Jake woke up at four thirty in the morning every day. He would get out of bed quietly, making his side of it before he left the room. Not once had I seen him put on anything besides his sweatpants, even in the winter. He would tiptoe down the hallway, put on his shoes and leave the house. It was like a ritual within his life that he just went through, and never once broke.
I never bothered to ask him.
"Why didn't you bother to ask him?"
Because I knew Jake would not answer the question. It was nosy of me to ask out loud, so I kept the questioning to myself. He would return around six, I know it was six because I would lay awake and wait for him, staring at the alarm on the nightstand by the bed.
You do not understand. Jake was...beautiful. This went on for years, and I even asked his parents about it once—before they died—and I was told he did it as a teen as well. It was better than drinking, right? So what right did I have to complain? And really, why would I? Jake would always return to me, and I did not believe he was cheating because he wasn't like that.
But I was curious.
"Is that how it happened? Because of your curiosity?"
Probably, more than likely, yes. One day I just decided to get up with him, and he did not complain about my doing so. I didn't think he would, really, but one can never know everything, so I had to kind of keep in mind that there was a possibility that he could complain.
I got out of bed and shot him a nervous look, waiting for anything to happen, but Jake just gave me a smile and went on his way. Of course, I followed him. It was in that early light that I could admire him more than I ever had before. You see, we did not live in the city. We lived...we did not live in the city, we lived somewhere, somewhere—
"You lived on the outskirts of it."
Yes, yes, that is right.
It was quite some time to the city, five minutes with the car because cars are fast, but by foot it took longer—and we did walk. I watched the muscles in his back move as he stretched while walking. The light reflected off of his skin and I felt blinded by how much my chest swelled with the affection I had for Jake. He did not say a word, did not even make a sound as we walked and walked until we ended up just entering the city. It was exactly five in the morning then, I remember it all too well because I pulled my phone out to check the time. Jake immediately went for a bench nearby and for one second I believed he might have been out of breath and wanting to rest, but I realised I was wrong when he sat down.
The rise and fall of his chest was normal, unlike my own.
"What happened in the city, Elisabeth?"
He patted the seat next to him, inviting me to sit down as well. There were several minutes that I just stood there staring at him because I wasn't quite sure what it all was about. No one was around, you see: no cars, no people, not a sound but the occasional wind. So, surely, you must understand why I was confused. It was cold, too. I had nothing but his t-shirt on, you know.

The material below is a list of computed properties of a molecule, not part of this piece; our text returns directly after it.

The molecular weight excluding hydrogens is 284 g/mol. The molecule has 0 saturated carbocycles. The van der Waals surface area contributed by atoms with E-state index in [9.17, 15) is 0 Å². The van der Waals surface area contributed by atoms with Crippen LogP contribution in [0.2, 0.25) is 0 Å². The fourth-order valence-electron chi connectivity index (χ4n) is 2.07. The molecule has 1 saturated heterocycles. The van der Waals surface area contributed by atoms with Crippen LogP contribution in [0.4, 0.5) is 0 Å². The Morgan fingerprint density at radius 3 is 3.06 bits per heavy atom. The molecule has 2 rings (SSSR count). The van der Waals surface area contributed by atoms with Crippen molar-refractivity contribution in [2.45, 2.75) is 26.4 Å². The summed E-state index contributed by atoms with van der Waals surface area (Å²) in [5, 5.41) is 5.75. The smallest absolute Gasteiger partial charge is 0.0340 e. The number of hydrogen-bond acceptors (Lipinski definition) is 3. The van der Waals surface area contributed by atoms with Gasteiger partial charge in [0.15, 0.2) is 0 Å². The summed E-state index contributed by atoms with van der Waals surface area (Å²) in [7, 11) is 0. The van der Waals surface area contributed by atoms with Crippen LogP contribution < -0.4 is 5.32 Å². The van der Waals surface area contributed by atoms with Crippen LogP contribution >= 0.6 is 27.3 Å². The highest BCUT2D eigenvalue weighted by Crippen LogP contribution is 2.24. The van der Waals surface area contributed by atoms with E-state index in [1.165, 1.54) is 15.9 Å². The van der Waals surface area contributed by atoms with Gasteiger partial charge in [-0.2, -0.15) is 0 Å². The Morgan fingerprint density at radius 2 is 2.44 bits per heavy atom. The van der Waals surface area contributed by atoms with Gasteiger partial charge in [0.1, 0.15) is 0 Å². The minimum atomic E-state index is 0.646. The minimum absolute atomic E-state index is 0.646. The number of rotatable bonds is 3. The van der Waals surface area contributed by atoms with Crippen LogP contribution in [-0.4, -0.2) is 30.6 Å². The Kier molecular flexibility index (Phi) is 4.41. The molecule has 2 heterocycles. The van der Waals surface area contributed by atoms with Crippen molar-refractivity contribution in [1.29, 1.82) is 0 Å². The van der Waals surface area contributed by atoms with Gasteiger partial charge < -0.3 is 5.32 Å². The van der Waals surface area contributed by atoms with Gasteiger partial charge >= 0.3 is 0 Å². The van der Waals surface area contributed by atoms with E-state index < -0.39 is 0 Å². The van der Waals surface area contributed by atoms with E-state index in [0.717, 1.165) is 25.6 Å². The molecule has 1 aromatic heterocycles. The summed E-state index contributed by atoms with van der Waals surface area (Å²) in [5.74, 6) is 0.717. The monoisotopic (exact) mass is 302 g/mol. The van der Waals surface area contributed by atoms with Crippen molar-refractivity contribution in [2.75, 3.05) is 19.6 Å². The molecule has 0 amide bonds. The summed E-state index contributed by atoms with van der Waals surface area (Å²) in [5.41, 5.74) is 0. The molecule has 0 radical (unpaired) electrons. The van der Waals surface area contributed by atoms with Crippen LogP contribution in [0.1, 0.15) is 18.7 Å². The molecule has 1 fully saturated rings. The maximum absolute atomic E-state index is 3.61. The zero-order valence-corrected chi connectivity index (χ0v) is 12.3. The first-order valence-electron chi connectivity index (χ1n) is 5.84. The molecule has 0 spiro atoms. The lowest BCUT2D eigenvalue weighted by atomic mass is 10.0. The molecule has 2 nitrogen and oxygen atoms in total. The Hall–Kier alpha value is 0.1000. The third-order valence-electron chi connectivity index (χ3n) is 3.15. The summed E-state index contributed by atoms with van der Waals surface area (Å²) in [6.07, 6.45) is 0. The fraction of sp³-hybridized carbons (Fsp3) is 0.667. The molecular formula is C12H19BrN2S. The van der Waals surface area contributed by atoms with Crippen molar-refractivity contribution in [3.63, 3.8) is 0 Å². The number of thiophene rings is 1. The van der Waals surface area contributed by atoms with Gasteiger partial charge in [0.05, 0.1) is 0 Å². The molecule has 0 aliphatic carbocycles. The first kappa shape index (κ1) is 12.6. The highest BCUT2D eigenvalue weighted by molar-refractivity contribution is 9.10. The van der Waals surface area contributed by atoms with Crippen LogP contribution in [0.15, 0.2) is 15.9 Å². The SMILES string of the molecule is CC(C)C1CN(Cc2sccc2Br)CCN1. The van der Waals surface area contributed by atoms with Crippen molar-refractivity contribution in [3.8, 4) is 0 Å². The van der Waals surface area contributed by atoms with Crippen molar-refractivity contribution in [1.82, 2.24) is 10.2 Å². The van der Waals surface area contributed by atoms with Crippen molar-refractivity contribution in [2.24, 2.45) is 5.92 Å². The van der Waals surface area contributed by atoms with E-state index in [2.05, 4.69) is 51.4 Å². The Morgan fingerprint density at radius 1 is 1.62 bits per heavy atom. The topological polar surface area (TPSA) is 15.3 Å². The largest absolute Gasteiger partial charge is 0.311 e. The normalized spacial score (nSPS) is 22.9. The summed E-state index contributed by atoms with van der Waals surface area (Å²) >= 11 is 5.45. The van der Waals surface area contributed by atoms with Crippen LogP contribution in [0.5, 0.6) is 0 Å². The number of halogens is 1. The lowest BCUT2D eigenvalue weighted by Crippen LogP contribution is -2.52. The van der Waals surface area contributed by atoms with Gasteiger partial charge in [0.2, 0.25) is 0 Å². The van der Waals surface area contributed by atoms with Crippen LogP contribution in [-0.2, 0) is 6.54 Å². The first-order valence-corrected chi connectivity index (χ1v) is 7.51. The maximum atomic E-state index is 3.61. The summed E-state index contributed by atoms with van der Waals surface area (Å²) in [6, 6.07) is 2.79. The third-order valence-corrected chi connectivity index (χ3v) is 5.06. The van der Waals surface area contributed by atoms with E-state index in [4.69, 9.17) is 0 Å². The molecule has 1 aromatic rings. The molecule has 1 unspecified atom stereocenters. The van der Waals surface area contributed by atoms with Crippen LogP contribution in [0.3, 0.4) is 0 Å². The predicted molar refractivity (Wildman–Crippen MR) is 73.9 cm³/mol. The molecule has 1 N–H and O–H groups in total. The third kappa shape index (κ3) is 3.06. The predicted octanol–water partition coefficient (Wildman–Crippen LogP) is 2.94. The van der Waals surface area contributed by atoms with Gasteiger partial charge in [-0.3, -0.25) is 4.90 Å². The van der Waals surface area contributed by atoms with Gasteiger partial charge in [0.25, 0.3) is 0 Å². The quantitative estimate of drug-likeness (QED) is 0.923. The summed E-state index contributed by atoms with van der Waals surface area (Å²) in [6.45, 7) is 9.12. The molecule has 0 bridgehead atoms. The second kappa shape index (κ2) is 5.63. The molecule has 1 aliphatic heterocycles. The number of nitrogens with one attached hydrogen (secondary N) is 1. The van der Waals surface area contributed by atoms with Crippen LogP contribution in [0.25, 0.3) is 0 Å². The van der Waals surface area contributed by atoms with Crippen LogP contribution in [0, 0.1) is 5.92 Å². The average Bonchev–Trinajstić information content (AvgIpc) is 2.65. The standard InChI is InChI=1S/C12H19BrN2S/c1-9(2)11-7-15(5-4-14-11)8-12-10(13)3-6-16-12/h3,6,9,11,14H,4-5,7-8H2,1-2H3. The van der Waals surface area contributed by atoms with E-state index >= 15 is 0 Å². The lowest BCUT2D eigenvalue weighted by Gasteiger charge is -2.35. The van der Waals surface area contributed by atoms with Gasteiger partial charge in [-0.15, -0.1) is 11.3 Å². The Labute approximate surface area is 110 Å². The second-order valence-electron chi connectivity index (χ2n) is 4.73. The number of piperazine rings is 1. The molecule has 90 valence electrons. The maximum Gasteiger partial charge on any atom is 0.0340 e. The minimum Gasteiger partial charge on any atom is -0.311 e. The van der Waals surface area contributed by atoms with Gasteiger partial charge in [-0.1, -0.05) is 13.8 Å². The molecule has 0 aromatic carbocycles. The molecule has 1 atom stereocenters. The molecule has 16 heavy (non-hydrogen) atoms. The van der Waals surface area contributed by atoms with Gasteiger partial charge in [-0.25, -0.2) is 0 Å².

"Yes, we do."
This shirt here, it is this shirt here I had on then, too. It is Jake's shirt.
"We know, you also had it on when we picked you up, remember?"
I do, quite clearly, in fact.
"Good. We are glad you do. Can you tell us what happened, then? We would like to know."
I think I finally can. I think it is finally okay because I believe it is fully his now, you see.
"Well, if you go about explaining it, I am sure we will see. Would you like to continue?"
Yes because it is okay now. it is finally okay to tell you because years have gone by.
I sat next to Jake, that is what happened. I sat next to him and just looked him in the eyes, those bright, bright eyes that held things no one else could or ever would be able to—and I thought he looked absolutely beautiful. When I was about to question our being there, he lifted one of those slender fingers to his lips as though he meant to tell me not to make a sound and just listen, which I did. I pulled my legs up to my chest and closed my eyes, letting my head fall back and embracing everything. There had never been anything as glorious as that moment.
It was just Jake and I, side by side on that bench mid-winter.
"Did something happen for—"
Nothing happened, nothing at all. No one came by, no car passed us. Five a.m ticked on and we sat in silence. It wasn't until at least forty minutes had gone by that I opened my eyes again to see Jake staring at me. 'The night owls went to bed and the early birds are to wake soon,' he had suddenly whispered. 'This is it, Elisabeth. This silence right here is the peace the world will never acquire.' He said it in such a low mumble I barely understood, but somehow, even then, the words rang and rang and I knew I would have never missed them.
"Then why did you kill him, Elisabeth? Something had to have happened."
No, Jake was beautiful.
Jake found something that was marvelous, and we could not have it tarnished by others. What if someone else found that moment? Do you realise how they would have destroyed it, used it for themselves? It was Jake's time, and I could not have anyone else ever find out about it because you would ruin it. You would kill it, you would bloody it. It is what you do! You ruin things and burn them and take them away! You—
"I think this has been enough for today, Elisabeth."
Don't you talk to me that way! Had I not done what I did then surely someone else would have taken the moment from him! I had to let him keep it. I had to make sure, make sure, make absolutely sure that it was Jake's time. You would have killed it! Tarnished it! Bloodied—
"Could we have someone get the sedatives?"